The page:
Aussie drivers will be fined $752k a day for violating traffic rules — and that’s only in one state
- Queensland drivers will be fined $752k for traffic violations
- Motorists caught on camera paid $274.5 million in fiscal year fines
- It is an increase of more than $70 million compared to the 2020-2021 period
- The revenue from fines has gone to safety programs and road improvements
Australian motorists in one state are fined $752,000 per day for camera-recorded traffic violations, such as speeding and phone use.
The devastating figure comes from the latest Transport and Main Roads annual report for Queensland.
It found that residents paid $274.5 million in fines in the previous fiscal year under the state’s Camera Detected Offense Program.
Queensland drivers caught by cameras speeding, using their phones, driving through red lights or not wearing seat belts paid $274.5 million in fines in the past fiscal year (stock image)
The program includes cameras used to check whether drivers are speeding, using cell phones, driving through a red light, or not wearing a seat belt.
The report revealed a 36 percent increase in violations compared to the previous fiscal year, with drivers paying $70 million more in fines.
That figure is likely due to the fact that the Camera Detected Offense program was expanded last December to include drivers who use their cellphones or don’t wear their seat belts.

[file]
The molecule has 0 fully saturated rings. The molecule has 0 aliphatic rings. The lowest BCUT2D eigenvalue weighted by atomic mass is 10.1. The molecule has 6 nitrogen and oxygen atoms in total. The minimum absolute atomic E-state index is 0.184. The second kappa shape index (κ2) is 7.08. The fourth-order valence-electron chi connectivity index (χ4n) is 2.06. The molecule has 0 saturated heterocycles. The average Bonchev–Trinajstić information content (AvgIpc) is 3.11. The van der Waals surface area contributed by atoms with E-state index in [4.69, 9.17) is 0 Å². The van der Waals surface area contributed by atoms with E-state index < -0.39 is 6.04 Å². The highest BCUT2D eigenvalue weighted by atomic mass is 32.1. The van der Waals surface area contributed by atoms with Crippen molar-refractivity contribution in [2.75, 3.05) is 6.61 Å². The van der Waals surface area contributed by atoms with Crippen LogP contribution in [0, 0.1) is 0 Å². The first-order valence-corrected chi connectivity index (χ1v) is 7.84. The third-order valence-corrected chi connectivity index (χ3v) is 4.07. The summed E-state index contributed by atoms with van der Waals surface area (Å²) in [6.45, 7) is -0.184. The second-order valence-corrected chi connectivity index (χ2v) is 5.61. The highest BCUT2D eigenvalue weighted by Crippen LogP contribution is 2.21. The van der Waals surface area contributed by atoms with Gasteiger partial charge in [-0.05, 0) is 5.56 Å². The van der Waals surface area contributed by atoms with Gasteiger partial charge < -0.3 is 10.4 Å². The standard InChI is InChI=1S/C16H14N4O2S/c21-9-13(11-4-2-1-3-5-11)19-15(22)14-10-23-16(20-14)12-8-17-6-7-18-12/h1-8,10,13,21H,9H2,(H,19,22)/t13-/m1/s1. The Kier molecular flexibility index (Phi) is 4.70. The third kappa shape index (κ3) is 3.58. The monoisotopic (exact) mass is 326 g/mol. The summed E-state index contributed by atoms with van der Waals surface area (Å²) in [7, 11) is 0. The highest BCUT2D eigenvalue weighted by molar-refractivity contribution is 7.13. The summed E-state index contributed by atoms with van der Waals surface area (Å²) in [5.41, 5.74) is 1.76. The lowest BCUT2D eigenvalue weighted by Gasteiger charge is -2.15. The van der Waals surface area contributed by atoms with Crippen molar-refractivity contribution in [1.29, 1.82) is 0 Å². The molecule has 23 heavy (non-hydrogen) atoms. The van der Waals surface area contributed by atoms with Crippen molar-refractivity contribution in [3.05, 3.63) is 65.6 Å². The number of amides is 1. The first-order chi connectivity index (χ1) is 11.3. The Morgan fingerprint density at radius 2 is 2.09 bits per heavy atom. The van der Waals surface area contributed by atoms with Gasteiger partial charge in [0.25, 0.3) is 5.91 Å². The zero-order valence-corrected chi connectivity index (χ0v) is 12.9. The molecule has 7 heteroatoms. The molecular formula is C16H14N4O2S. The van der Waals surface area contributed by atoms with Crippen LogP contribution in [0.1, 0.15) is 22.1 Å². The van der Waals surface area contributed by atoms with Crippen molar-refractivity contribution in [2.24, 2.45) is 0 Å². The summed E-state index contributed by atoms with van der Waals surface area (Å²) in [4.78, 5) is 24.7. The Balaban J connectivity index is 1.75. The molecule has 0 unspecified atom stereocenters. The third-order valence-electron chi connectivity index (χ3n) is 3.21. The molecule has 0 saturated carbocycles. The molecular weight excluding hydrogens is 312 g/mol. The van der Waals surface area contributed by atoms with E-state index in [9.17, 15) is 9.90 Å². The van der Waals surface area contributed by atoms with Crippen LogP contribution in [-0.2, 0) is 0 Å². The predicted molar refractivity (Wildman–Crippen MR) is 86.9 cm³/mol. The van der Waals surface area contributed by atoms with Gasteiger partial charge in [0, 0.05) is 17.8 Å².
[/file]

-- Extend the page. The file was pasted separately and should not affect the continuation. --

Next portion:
There were more than 790,000 speeding fines captured on camera, including 580,470 for mobile speed cameras, 205,863 for fixed speed cameras and 5,724 for point-to-point cameras.
As many as 580,470 fines were handed out to motorists caught using their mobile phones.
However, the report explained that the number of cell phone violations detected on cameras had decreased from December to July.
Traffic violations in Queensland are up 36 percent, with drivers paying $70 million more in fines compared to the previous fiscal year (pictured, a police checkpoint in Queensland’s Gold Coast)
Revenues collected by the state government from traffic violations go back to road safety campaigns, education programs and improvement of parts of the road where most accidents occur.
Part of the money has been to create new rest areas and upgrade the Warrego, Landsborough and Bruce Highways.
Queensland currently has the country’s strictest traffic regulations and the highest penalties for violations.